|Today's New York Times Magazine [Image Source]|
But there is much wrong with the picture he conjures up. We know this because for years we have been tracking the media’s romance with the community called Nabi Saleh. Sitting here and looking over the online version of it, we are furious with anger about what the article says, and what the writer and his editors carefully avoid saying.
The writer helps us understand what kind of backward he means:
“Much of the international good will gained over the previous decade was squandered. Taking up arms wasn’t, for Bassem, a moral error so much as a strategic one. He and everyone else I spoke with in the village insisted they had the right to armed resistance; they just don’t think it works. “
In 1993, Bassem told me, his cousin Said Tamimi killed a settler near Ramallah. Eight years later, another villager, Ahlam Tamimi escorted a bomber to a Sbarro pizzeria in Jerusalem. Fifteen people were killed, eight of them minors. Ahlam, who now lives in exile in Jordan, and Said, who is in prison in Israel, remain much-loved in Nabi Saleh.
But those editors, as well as the author of today’s Magazine piece, are evidently less affected by the innocent lives of the victims, lived and lost, than by the hypnotic power of symbolism.
About the lethal rock-hurling attacks directed at Israelis, Bassem Tamimi says
he didn’t worry over whether stone-throwing counted as violence. The question annoyed him… If the loincloth functioned as the sign of Gandhi’s resistance, of India’s nakedness in front of British colonial might, Bassem said, “Our sign is the stone.” The weekly clashes with the I.D.F. were hence in part symbolic. The stones were not just flinty yellow rocks, but symbols of defiance… The message they carried, he said, was “We don’t accept you.”
Perhaps "we don't accept you" is what people living far from the scene imagine goes through the minds of baby-killers and restaurant bombers. But living where we do, innocent-sounding turns of phrase like that leave us dumbfounded.
She flew to Jordan the same day, was married there on live television to another freed and unpardoned murderer (a cousin, a Tamimi from Nabi Saleh), addressed rallies in various Middle East capitals, and became a media hero as the presenter of a weekly Hamas satellite television program. This is devoted to the interests of imprisoned Palestinian Arab terrorists, and broadcast from Amman to all corners of the Arabic-speaking world. Latest reports say she is preparing for the arrival of a baby. How the twists and turns of this life have impacted on her victims has never, as far as we know, been explored by any branch of the media, presumably for reasons of lack of interest. But within the Arab world, she is a celebrity.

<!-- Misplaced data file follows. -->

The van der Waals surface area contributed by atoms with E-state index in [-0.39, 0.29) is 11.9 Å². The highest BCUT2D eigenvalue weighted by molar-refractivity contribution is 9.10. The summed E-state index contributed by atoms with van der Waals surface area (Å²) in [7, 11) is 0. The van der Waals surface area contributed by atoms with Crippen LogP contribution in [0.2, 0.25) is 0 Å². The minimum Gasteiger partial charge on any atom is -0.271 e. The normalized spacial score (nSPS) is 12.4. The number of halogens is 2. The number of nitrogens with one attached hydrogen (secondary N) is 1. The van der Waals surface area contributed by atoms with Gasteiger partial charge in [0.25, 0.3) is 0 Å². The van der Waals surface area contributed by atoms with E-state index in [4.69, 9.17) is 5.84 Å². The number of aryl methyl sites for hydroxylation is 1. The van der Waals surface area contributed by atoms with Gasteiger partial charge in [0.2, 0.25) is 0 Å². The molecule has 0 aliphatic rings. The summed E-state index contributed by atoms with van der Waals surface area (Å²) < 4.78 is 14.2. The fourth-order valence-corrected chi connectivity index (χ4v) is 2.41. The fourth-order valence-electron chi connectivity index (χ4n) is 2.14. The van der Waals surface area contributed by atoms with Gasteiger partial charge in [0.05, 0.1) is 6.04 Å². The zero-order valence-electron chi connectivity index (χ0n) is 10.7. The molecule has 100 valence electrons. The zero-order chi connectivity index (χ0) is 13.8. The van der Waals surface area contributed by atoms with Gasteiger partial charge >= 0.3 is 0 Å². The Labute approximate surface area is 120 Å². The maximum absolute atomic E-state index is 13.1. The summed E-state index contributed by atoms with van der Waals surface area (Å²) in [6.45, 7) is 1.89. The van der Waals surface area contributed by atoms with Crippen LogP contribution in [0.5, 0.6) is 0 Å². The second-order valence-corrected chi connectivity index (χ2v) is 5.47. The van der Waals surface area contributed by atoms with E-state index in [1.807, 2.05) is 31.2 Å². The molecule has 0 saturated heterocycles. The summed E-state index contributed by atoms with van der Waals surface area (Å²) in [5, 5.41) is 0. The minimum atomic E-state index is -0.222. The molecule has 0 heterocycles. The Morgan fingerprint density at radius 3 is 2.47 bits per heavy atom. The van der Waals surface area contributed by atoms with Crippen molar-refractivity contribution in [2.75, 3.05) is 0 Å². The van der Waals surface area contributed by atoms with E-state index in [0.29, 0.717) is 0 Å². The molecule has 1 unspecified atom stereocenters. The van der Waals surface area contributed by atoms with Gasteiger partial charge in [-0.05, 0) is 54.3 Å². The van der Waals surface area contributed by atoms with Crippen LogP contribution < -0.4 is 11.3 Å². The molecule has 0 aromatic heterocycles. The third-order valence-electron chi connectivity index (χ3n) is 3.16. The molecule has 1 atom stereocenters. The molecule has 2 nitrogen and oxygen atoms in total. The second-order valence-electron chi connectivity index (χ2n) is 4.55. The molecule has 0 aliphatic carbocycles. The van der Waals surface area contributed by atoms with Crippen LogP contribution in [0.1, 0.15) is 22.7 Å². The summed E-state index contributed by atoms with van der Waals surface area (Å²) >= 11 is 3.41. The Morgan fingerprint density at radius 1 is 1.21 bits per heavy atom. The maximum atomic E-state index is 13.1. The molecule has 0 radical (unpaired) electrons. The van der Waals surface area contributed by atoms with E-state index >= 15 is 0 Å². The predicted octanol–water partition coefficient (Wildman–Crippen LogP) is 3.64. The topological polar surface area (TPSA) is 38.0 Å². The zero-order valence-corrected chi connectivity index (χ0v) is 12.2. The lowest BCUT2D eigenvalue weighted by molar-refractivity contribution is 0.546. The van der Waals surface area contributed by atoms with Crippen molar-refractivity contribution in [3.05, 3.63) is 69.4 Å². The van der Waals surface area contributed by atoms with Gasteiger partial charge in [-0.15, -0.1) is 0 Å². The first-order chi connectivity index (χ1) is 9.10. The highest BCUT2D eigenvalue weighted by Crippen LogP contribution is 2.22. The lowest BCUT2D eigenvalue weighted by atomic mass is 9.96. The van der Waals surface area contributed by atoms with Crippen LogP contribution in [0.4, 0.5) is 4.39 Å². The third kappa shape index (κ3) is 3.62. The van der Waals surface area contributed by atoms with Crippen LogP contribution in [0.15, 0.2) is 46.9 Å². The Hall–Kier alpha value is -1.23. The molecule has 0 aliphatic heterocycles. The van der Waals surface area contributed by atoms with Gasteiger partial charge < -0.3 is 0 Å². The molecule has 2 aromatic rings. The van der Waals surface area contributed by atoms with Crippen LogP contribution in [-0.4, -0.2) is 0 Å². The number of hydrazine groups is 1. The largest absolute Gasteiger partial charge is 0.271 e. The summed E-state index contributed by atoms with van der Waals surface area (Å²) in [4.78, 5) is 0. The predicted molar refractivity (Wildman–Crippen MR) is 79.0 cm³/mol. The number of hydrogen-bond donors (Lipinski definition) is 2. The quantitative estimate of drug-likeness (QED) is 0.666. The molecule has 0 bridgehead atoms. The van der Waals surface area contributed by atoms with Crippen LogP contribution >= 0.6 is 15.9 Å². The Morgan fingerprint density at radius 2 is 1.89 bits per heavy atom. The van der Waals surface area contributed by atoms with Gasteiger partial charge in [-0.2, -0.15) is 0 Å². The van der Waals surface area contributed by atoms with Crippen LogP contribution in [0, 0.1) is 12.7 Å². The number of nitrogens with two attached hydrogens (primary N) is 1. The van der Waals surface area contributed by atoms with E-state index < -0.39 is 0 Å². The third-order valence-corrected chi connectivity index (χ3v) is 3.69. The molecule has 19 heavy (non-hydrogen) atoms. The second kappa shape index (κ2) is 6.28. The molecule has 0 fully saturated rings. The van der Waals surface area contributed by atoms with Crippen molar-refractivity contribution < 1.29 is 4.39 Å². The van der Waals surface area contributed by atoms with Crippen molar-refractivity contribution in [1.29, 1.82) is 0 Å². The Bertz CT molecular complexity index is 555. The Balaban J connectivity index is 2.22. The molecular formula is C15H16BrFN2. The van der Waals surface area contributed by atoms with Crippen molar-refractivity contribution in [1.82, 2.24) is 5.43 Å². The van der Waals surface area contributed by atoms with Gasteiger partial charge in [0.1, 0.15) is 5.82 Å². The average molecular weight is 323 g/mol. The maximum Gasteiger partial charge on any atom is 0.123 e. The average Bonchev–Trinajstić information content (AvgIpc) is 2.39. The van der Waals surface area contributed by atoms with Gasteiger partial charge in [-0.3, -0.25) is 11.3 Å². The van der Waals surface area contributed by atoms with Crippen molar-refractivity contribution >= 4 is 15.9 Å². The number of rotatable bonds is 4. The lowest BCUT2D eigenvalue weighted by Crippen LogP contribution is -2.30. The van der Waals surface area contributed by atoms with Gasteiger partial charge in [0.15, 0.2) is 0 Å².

She has been used in this way again and again by her parents and community; there is no shortage of collaborators among the paparazzi. Any connection between this contrived set-piece and reality is entirely accidental.
The first thing I saw in al-Nabi Salih was a huge sign in Arabic and English: “We Believe in Non-Violence. Do You?” It was World Peace Day, and speaker after speaker reaffirmed a commitment to peace and to nonviolent resistance to the occupation.
We wonder how often public opinion about the complex lives and unwanted war in which we and our neighbours live is formed by people who don't speak the local languages, and don't know much of its history or geography. Lacking the ability and sometimes the will to actually delve, they are left to read romanticized narratives, signs painted onto walls, political analysis crafted by full-time practitioners of public relations, staged photographs and other tendentious imagery.
The result is a kind of entrancement: messy, nasty complexity reduced down to simple pill form. Swallow this, and join us.
UPDATE 23-Mar-13: This post has gotten what for us is a very large number of views, and was republished on several other sites including Algemeiner, FrontPageMag, The Jewish Press, and the Check the Pulse and Love of the Land blogs. Thanks for helping us get it out. Frimet submitted a letter to the editors at the New York Times Magazine some days ago, and we are still hoping to see them decide to publish it, but no indication so far.